How to Identify a Bad Scallop


Commercial scallop harvesting leaves little room for error, with the scallops frozen and packaged almost immediately after shucking. In coastal areas, however, particularly along the Atlantic seaboard, fresh specimens will be available, either wild or farmed. Of all shellfish, scallops are among the most perishable, so knowing what to look for in a bad one is vital.

Sensory Clues

Look for fresh scallop meat that is firm to the touch, with a white to beige color, although some females have a slight orange tint. Avoid those that have taken on a brown discoloration, or that show signs or shredding around the flesh. This is not a sign of expiration, but rather of poor handling.

Sniff fresh scallops, either shucked or still in the shell. Although they are shellfish, scallops should not really smell fishy at all. Rather, they should give off a sweet, seaweed-tainted aroma. If the fish odor is strong, discard them.

Frozen scallops do not give off any odor from the packet, but avoid those that are not shiny or solid. If there is a lot of frost in the packaging also, it is a sign that the scallops may have passed freshness before freezing in the resulting ambient liquid.

If buying live scallops, buy only those whose open shell closes shut when tapped. Those that do not respond may have breathed their last.

Scallop Types

Because they perish rapidly, most sea scallops, the majority of which come from the Northeastern and mid-Atlantic coast, are shucked at sea. Smaller Calico scallops, which come from warmer Gulf of Mexico waters, on the other hand, can be shucked dockside. With the latter, buying from a reputable fishmonger is an essential precaution.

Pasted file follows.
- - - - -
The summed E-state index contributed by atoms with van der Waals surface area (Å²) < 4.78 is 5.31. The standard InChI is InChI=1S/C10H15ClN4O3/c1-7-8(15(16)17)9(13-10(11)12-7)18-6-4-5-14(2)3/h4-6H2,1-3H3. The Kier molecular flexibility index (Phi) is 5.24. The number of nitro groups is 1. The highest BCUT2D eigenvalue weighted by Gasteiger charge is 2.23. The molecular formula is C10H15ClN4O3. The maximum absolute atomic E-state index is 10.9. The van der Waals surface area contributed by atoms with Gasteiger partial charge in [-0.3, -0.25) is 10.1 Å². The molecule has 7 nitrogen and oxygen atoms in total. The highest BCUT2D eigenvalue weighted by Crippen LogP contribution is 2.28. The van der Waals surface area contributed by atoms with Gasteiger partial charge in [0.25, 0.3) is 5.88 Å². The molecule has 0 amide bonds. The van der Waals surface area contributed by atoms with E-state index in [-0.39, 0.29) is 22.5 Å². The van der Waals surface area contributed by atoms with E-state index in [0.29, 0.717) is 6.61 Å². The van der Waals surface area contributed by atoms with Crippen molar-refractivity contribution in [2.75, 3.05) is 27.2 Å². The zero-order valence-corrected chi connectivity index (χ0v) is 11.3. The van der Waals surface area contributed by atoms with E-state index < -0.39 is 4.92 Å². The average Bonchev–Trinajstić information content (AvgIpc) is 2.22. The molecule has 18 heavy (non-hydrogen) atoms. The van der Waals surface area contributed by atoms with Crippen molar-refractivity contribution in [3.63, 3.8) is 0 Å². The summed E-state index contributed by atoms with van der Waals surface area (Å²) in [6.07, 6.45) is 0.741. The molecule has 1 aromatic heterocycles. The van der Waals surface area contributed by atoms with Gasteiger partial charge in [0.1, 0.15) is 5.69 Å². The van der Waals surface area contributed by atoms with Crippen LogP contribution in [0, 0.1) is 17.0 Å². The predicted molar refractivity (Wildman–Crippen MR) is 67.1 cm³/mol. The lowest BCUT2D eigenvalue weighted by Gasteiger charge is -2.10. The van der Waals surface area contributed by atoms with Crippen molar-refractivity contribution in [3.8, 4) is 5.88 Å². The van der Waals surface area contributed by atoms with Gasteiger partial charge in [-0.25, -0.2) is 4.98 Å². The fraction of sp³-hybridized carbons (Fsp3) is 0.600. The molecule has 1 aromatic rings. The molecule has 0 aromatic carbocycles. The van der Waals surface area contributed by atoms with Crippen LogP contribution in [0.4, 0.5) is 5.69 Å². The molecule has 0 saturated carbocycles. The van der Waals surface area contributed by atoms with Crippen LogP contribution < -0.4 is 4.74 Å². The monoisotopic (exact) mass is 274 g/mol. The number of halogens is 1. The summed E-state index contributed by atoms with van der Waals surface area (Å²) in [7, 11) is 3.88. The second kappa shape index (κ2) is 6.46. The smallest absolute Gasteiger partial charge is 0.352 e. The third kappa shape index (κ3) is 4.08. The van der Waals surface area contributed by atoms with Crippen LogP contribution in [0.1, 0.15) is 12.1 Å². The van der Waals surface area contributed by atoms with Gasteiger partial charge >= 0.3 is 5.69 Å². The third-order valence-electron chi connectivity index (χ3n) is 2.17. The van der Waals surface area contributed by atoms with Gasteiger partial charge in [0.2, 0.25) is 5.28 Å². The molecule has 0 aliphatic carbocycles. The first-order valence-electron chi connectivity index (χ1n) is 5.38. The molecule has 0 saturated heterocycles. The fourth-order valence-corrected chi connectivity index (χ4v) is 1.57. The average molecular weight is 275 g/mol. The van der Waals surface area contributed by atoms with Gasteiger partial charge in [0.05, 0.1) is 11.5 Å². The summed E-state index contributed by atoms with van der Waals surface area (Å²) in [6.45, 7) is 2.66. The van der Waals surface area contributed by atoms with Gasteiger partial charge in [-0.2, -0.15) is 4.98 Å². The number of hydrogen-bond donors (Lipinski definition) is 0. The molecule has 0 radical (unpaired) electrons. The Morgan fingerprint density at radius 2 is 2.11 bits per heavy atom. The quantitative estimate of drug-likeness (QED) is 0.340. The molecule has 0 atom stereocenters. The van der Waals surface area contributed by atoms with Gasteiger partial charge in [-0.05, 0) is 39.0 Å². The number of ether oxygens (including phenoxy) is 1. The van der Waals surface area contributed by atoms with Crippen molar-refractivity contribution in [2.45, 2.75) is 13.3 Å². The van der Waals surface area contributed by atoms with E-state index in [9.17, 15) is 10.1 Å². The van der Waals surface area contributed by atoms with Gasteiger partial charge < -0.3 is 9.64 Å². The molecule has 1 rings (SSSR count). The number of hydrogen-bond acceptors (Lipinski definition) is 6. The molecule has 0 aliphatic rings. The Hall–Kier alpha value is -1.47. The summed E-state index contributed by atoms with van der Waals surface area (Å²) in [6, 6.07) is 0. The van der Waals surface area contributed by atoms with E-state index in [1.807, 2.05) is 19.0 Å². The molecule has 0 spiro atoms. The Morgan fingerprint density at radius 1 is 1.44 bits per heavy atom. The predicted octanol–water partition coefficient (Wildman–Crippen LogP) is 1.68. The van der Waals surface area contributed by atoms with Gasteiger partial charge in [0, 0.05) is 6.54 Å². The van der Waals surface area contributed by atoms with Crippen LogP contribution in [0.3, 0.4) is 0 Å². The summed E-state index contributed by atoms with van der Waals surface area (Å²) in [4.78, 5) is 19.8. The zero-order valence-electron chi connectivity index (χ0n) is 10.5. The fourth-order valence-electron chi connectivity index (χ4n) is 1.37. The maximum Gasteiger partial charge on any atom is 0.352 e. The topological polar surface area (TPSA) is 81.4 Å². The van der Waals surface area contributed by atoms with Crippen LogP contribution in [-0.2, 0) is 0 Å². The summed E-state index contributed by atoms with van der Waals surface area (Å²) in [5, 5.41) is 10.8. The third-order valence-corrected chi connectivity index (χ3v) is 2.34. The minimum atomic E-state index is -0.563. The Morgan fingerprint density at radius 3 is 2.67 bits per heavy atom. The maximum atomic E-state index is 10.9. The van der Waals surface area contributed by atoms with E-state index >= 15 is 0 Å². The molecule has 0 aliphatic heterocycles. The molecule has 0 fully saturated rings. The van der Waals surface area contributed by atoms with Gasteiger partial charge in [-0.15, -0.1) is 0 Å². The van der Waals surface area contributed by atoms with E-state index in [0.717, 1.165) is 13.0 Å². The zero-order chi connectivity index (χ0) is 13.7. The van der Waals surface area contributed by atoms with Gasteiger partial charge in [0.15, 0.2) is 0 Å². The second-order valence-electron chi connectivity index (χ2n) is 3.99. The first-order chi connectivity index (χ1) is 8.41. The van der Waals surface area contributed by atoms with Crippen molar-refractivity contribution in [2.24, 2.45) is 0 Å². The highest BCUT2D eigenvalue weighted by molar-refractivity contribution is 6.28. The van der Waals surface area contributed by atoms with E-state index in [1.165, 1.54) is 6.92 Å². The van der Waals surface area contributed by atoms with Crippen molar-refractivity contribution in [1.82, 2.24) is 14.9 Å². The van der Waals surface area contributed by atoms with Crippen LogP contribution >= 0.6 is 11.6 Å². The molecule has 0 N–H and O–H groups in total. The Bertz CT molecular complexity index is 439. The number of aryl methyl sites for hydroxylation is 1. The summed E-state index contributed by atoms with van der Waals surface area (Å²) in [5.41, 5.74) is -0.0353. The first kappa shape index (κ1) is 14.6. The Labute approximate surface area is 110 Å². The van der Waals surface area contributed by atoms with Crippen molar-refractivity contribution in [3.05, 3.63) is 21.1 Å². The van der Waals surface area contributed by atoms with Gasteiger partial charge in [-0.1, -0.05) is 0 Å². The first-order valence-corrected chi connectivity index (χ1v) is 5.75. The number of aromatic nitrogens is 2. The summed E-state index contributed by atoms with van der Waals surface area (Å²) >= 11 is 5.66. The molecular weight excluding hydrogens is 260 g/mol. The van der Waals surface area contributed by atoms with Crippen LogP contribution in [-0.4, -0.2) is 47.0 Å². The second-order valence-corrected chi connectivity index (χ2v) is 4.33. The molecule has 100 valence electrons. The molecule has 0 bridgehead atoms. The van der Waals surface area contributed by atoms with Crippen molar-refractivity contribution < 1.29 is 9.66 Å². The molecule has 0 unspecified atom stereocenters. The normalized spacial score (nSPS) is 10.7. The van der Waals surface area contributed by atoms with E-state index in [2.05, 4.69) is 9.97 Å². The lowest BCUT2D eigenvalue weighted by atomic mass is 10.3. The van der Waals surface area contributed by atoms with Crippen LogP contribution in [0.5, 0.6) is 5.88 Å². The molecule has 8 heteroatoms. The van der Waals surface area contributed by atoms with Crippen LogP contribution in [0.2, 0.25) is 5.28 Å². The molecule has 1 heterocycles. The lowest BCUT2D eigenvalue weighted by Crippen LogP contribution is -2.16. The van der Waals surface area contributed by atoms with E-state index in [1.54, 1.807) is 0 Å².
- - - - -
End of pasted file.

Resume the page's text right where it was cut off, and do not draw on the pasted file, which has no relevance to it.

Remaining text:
Scallops are very delicate, so they are killed right after harvesting. So-called "Wet pack" scallops are soaked in a sodium tripolyphosphate solution to preserve the meat and keep it plump. Scallops labeled as "dry pack" are untreated but have a shorter shelf life.

Both sea and bay scallops are susceptible to toxic algae and contaminants. With farmed scallops, though, harvesting is prohibited when the level of contaminants in the water reaches a dangerous level. If buying fresh, wild scallops, it is vital to know where they came from.

Safe Storage

  • Eat fresh scallops on the day of purchase, if possible. If not, refrigerate immediately, but for no longer than 2 days, wrapped in damp paper or covered with a wet cloth. Be careful when storing as most refrigerators are not set cold enough for shellfish.
  • To maintain an ideal temperature below 38 degrees Fahrenheit, place the scallops in a dish over ice, on the bottom rack of the fridge where it will be coldest. Take care to cover the tray to catch any dripping from goods stored above.
  • Frozen scallops are no match for tender, sweet fresh scallops, but are fine for stir-fries or soups. They can be stored for around 3 months but need to be thawed overnight in the refrigerator, not at room temperature. Expect thawing scallops to seep a lot of liquid.
  • To prepare, rinse the scallop portions under cold running water and pat dry. 


  • Do not store live scallops in water, or they will die and start to go bad.

    Do not allow raw and cooked scallops to come into contact with each other.

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